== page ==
The following is a guest post by Michael Apfeldorf, who recently joined the Library’s education team.
When, after just one week on the job at the Library of Congress, I was asked to write a guest blog post on what I’d learned so far, my first reaction was: “Where the heck do I start?” The Library is so vast, with so many incredible resources, I didn’t know where to begin.
After a few false starts, I finally reverted to something familiar and searched loc.gov for the name of my home town. I was not expecting to get many results. Martinsburg, West Virginia, was a great place to grow up, but it wasn’t my sense that anything particularly extraordinary happened there. So, imagine my surprise when this simple search returned thousands of fascinating primary source documents on a wide variety of topics. Among them:
- Apple picking in the region from the year 1910;
- An 1877 train blockade which marked the beginning of a national labor strike;
- A detailed look at a historic hydro-electric power plant;
- A letter from the citizens of Martinsburg to Abraham Lincoln on behalf of a troubled Union Commander.
Browsing these results, I was immediately drawn to resources that held personal significance to me. For instance, apple orchards were a big deal in our region, and my family even had two small apple trees in our backyard; I still remember eating the apples and occasionally throwing them at my friends!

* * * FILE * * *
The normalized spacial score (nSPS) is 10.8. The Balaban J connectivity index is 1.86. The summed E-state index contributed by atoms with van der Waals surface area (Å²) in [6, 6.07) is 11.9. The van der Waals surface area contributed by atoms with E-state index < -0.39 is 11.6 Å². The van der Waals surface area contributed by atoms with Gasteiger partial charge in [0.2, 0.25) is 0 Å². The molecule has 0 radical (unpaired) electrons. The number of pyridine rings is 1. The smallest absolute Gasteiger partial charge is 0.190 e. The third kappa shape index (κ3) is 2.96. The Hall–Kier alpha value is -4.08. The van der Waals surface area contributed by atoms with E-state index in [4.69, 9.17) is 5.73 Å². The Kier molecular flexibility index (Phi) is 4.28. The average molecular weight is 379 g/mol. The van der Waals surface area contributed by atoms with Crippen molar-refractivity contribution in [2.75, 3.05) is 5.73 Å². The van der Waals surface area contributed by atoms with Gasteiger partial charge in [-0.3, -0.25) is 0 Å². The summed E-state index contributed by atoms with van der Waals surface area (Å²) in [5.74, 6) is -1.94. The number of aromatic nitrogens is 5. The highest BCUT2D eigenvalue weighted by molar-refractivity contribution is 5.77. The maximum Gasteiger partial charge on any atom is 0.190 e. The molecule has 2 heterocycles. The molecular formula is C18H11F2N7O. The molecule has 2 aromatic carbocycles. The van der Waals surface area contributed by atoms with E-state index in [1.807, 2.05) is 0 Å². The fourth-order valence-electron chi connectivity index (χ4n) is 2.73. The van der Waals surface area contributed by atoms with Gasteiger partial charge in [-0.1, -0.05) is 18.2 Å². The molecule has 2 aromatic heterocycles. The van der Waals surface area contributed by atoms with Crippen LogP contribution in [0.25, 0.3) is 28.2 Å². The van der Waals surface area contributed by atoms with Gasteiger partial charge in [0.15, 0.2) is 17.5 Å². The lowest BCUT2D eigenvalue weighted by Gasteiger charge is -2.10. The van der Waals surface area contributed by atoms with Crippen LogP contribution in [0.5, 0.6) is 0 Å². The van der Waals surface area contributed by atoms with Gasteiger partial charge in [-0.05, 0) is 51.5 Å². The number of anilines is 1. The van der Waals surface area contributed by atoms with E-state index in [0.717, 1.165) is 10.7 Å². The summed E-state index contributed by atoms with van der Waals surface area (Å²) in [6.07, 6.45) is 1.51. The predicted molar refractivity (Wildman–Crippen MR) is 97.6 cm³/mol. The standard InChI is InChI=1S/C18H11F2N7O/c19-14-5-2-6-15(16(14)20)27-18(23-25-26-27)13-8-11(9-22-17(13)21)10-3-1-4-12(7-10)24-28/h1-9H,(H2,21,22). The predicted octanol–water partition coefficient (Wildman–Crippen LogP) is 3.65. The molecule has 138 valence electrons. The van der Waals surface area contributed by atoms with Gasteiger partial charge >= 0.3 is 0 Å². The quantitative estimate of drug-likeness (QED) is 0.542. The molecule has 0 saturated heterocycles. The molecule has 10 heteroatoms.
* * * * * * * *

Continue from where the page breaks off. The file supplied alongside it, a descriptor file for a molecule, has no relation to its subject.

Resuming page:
As I examine Apple Picking in Berkeley County, West Virginia, I find myself intrigued to learn more about these people who lived and worked where I played as a child. Look at those long, wobbly ladders — why were they shaped that way? Who were these people; was this one giant extended family? Could they be migrant workers? I see the little girl sitting on the barrel eating the apple, and I wonder: Did they send her and other children up on the ladder as well? Analyzing this photograph could spark questions across a broad range of topics, from science to social studies. One English teacher I showed it to suggested using it with Robert Frost’s “After Apple Picking.”
It occurs to me that what I learned on my initial foray into the Library’s online collections also applies to teachers using primary sources with their students: Students are often most strongly engaged when they feel a personal connection to history, music, art, science or any topic, and this connection can be facilitated through the lens of primary source materials. The Library’s Primary Source Analysis Tool taps into this original engagement so that students may then think deeply and critically about what they observe, ultimately learning more about something they are truly interested in. I was amazed at how many connections I made, even though the original search was almost entirely personal.
If you’ve used a similar approach with your students, or if you plan to, we’d love to hear about it. Post a comment below sharing your teaching experiences with us!